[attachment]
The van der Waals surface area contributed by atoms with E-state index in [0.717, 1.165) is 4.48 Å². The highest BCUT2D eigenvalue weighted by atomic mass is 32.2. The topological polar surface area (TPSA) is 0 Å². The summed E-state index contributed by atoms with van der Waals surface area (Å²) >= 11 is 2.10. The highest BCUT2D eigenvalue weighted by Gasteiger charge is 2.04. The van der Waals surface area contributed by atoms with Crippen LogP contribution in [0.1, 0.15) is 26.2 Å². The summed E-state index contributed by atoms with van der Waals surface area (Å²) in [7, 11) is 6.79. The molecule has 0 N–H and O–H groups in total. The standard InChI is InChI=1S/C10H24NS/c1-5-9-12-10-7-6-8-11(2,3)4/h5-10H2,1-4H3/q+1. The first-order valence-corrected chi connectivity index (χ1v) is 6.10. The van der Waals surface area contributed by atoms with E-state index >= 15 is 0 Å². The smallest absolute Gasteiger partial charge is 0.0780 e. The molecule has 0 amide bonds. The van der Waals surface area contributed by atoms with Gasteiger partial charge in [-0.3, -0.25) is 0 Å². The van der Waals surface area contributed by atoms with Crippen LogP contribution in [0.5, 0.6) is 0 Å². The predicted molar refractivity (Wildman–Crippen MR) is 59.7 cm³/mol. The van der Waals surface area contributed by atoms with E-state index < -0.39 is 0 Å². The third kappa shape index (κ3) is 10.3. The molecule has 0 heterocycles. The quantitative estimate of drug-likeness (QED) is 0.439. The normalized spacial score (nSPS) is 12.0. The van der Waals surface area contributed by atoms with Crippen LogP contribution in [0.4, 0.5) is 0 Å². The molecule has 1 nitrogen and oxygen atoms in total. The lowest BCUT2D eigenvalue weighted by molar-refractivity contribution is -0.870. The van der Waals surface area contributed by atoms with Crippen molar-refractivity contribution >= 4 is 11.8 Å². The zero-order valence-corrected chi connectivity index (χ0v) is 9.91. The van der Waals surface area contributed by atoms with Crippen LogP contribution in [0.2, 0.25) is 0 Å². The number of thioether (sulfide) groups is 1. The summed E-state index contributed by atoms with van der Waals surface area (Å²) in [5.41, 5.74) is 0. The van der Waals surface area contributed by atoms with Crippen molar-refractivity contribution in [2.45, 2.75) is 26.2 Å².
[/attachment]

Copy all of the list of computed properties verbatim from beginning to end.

The van der Waals surface area contributed by atoms with E-state index in [0.717, 1.165) is 4.48 Å². The highest BCUT2D eigenvalue weighted by atomic mass is 32.2. The topological polar surface area (TPSA) is 0 Å². The summed E-state index contributed by atoms with van der Waals surface area (Å²) >= 11 is 2.10. The highest BCUT2D eigenvalue weighted by Gasteiger charge is 2.04. The van der Waals surface area contributed by atoms with Crippen LogP contribution in [0.1, 0.15) is 26.2 Å². The summed E-state index contributed by atoms with van der Waals surface area (Å²) in [7, 11) is 6.79. The molecule has 0 N–H and O–H groups in total. The standard InChI is InChI=1S/C10H24NS/c1-5-9-12-10-7-6-8-11(2,3)4/h5-10H2,1-4H3/q+1. The first-order valence-corrected chi connectivity index (χ1v) is 6.10. The van der Waals surface area contributed by atoms with E-state index >= 15 is 0 Å². The smallest absolute Gasteiger partial charge is 0.0780 e. The molecule has 0 amide bonds. The van der Waals surface area contributed by atoms with Gasteiger partial charge in [-0.3, -0.25) is 0 Å². The van der Waals surface area contributed by atoms with Crippen LogP contribution in [0.5, 0.6) is 0 Å². The predicted molar refractivity (Wildman–Crippen MR) is 59.7 cm³/mol. The van der Waals surface area contributed by atoms with E-state index < -0.39 is 0 Å². The third kappa shape index (κ3) is 10.3. The molecule has 0 heterocycles. The quantitative estimate of drug-likeness (QED) is 0.439. The normalized spacial score (nSPS) is 12.0. The van der Waals surface area contributed by atoms with Crippen LogP contribution in [0.4, 0.5) is 0 Å². The molecule has 1 nitrogen and oxygen atoms in total. The lowest BCUT2D eigenvalue weighted by molar-refractivity contribution is -0.870. The van der Waals surface area contributed by atoms with Crippen molar-refractivity contribution >= 4 is 11.8 Å². The zero-order valence-corrected chi connectivity index (χ0v) is 9.91. The van der Waals surface area contributed by atoms with Crippen LogP contribution in [0.2, 0.25) is 0 Å². The number of thioether (sulfide) groups is 1. The summed E-state index contributed by atoms with van der Waals surface area (Å²) in [5.41, 5.74) is 0. The van der Waals surface area contributed by atoms with Crippen molar-refractivity contribution in [2.45, 2.75) is 26.2 Å².